Forum Comments

Ohio Camps of Muster
In Civil War Talk
Michael Harrison Grose
Mar 11, 2021
I would love to see one made for Pennsylvania. I know Camp Curtin was in large a main camp, but I am sure there were more. It would make for a good book if one could piece together every camp in every state along with the details like you've got here with each unit. I know in NC there was a main camp in Raleigh, but many regiments were mustered in other places. Greensboro, I believe was a spot. Right on the Railroad to Wilmington. In a book about the 34th NC, "The Cry is War, War, War!" there are letters & diary entries that explain how the regiment was formed. I'm from Cleveland County here in NC & out of the 8-9 companies, two were from Cleveland County, two or three were from Rutherford County, & one each from Mecklenburg, Montgomery, Ashe, Lincoln & Rowan counties. Interesting how they organized the regiments on both sides. In many cases, the South couldn't replenish the losses like the Union since the North had a vast population. I believe, after a campaign or battle, when regiments & brigades needed to be reorganized, the South would merge while the Union, in a lot of cases, would bring new recruits in. A vast facet of the war for me is the life at camps. Not just the camps during the campaigns or during the winter, but the ones like you've mapped out. There is a lot of room for the imagination to wonder about how life would have been like at the initial camps, joining up, being sent off with your Royer Tent, I believe Royer was the standard for the North. Ohio was a prominent state for soldiers in the war for sure; interesting to know the state provided the most soldiers only behind New York & Pennsylvania. I recently read a small bit on the Copperhead issue in Ohio & how it was dealt with. Really cool man!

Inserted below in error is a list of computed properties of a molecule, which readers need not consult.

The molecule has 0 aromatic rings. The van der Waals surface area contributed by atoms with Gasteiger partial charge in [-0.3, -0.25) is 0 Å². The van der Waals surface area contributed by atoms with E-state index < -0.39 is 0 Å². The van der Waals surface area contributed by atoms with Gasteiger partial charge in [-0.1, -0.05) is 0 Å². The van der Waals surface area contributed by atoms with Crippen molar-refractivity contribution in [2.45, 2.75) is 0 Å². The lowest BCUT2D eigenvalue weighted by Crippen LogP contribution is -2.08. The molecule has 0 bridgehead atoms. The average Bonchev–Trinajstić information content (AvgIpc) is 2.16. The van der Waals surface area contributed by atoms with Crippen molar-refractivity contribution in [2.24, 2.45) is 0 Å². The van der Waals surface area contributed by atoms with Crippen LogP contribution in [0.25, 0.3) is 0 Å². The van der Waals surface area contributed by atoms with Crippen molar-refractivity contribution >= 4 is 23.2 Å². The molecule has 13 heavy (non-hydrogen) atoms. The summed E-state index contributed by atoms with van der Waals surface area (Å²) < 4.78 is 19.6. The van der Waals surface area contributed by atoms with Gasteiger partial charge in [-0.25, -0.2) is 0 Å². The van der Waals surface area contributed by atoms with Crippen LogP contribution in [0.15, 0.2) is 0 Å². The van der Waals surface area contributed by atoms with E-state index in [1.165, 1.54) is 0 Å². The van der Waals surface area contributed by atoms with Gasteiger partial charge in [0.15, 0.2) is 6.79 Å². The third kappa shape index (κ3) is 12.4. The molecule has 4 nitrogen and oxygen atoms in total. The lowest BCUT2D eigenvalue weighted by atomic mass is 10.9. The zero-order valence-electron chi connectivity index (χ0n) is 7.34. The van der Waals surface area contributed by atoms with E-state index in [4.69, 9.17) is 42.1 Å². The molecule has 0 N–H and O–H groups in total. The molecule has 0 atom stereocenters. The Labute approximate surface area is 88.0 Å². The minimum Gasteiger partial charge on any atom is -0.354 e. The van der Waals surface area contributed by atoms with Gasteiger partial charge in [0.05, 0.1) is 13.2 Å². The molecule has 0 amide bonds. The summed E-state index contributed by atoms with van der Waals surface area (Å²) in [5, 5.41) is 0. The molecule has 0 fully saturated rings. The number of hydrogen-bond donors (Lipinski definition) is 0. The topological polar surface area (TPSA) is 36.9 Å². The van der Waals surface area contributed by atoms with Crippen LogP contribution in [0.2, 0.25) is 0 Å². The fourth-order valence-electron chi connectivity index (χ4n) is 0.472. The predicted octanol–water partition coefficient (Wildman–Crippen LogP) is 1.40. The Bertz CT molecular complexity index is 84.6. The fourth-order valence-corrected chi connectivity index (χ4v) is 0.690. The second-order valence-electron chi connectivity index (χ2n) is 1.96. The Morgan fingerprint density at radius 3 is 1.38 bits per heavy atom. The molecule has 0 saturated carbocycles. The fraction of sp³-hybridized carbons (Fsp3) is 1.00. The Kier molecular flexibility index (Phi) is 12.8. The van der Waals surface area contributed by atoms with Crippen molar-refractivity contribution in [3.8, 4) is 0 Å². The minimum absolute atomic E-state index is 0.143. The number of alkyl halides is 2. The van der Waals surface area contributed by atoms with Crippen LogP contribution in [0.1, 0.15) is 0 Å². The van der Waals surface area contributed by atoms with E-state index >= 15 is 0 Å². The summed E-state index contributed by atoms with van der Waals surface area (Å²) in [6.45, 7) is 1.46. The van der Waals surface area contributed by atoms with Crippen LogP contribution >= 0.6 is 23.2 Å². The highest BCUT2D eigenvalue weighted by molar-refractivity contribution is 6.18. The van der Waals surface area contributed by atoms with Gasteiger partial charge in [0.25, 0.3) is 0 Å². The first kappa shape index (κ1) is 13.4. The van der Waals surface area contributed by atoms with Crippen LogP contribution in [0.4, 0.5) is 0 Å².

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Future Episode Ideas/Requests
In Civil War Talk
Trivia
In Civil War Talk
Michael Harrison Grose
Mar 07, 2021
@Jon Yuengling Yes. I would enjoy that.
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Pea Ridge Podcast - Ed Bearss Article
In Western Theatre
Importance of the 7 Days Battles
In Eastern Theatre
Michael Harrison Grose
Feb 25, 2021